The “Pandemic” law to restrict freedom of opinion and expression and to prosecute activists – Freedom and Justice Gate

The New York Times published a report highlighting the coup authorities’ adoption of the Epidemiology Law, which allows the government of the coup gang leader Abdel Fattah Al-Sisi to arrest citizens on the pretext of spreading false news and under the pretext of threatening national security.

The report, translated by Freedom and Justice, said, “The Sisi government is about to pass a law that would allow people to be prosecuted if they spread false news during the outbreak of the epidemic, in an alleged attempt to control misinformation in the era of the Corona virus.”

The report noted that critics fear the law will be used instead to crack down on those who challenge government policies during public health crises.

The report said, “The law is awaiting ratification by Abdel-Fattah el-Sisi, which is a mere formality given its overwhelming support in el-Sisi’s parliament, which approved it on Tuesday. imposed by the government to manage such a crisis.”

The law also provides for a prison sentence of up to one year and a fine of 635 US dollars for anyone who intentionally publishes or disseminates false news or malicious rumors related to the state of the epidemic, with the aim of disturbing public safety or spreading panic among people, and is not exempt from prosecution under the draft law Only journalists.

violation of the constitution

That leaves everyone – including health care workers, researchers, and millions of social media users – vulnerable to imprisonment in what critics have called a violation of the constitution, which prohibits imprisonment for publication, the report added.

Supporters of the bill said the pandemic has demonstrated the need for a resolute response to the spread of disinformation at critical times.

“Some women refused the vaccination because of the warnings posted on Facebook about the danger of the matter to women who plan to become pregnant within a year. This is a direct threat to national security,” legislator Ayman Abul-Ela said in a television interview.

The nationalization of social media

But critics said prison sentences would be used primarily to control expressions of dissent on social media in a country where security services maintain a tight grip on traditional media and public spaces, and where the authorities see any dissent as a threat, and doctors, journalists and medical staff have been prosecuted. Social media is accused of spreading false news after criticizing the government’s handling of the epidemic or asking them about the announced number of injuries on social media.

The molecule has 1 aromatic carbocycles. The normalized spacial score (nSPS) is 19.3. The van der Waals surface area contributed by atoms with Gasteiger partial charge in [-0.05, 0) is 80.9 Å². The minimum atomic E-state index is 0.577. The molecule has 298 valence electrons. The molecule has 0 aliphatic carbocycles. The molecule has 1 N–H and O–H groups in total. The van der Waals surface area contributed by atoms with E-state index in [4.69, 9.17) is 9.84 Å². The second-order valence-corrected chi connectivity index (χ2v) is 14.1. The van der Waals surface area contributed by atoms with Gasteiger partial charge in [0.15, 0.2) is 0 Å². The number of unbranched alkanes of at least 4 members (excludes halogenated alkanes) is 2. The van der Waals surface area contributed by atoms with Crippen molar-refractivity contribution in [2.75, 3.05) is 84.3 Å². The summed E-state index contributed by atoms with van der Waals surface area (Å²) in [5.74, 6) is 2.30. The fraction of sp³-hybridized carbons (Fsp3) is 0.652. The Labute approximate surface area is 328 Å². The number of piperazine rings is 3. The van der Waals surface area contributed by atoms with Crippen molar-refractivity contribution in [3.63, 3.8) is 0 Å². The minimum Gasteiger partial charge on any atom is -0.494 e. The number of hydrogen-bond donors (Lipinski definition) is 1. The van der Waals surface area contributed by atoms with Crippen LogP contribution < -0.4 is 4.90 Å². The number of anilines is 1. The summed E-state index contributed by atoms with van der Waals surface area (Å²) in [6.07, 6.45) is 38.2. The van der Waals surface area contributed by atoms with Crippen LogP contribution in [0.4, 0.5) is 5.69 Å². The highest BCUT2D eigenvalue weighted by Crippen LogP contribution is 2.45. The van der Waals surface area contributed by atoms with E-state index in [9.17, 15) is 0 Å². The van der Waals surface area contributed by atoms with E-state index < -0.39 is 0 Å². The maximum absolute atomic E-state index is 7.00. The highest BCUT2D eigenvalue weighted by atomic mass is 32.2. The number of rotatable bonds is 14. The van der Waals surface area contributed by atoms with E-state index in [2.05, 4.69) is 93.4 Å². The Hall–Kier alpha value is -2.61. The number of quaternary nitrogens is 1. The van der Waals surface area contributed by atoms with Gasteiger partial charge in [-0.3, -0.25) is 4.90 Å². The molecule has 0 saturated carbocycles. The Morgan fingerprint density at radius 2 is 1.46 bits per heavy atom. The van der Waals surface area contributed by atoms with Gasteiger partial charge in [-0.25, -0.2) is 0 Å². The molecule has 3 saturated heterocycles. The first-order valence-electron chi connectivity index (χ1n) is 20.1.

“In fact, hundreds of people have been thrown behind bars for social media posts, and fake news hasn’t stopped. Rumors spread in an environment where the truth is withheld. Fake news and rumors are fought in support of freedom of information, not prison,” said columnist Khaled al-Bolshi.

The report indicated that moving this legislation comes weeks after the Public Prosecution launched a vague and prominent investigation in the Ministry of Health, and the Public Prosecution announced last month that some officials in the health sector were interrogated about allegations that have not yet been detailed. As for the Minister of Health, Hala Zayed, she took leave. Sick at around the time of the announcement after reports that she was hospitalized with a heart attack, and reports from local media that the investigation included corruption allegations were dropped.

emergency extension

Under the new legislation, the prime minister also has the power to implement lockdowns, impose vaccinations, ban demonstrations, suspend court sessions, close places of worship and place limits on prices for goods and private healthcare services.

The draft law also grants senior officials in the Sisi government many of the powers that were previously available to them only under the state of emergency. Egypt had lifted the state of emergency imposed on it four years ago last month, but it hastened to enact laws that transfer similar powers to the government and the army. This has raised doubts about the country’s seriousness about easing a brutal crackdown on dissent that has put its human rights record under international scrutiny.

Egypt is facing a fourth wave of the Corona virus, which is added to the 345,848 cases and 19,636 deaths reported by the government since the beginning of the epidemic, although the actual numbers are believed to be much higher.

Source: بوابة الحرية والعدالة by

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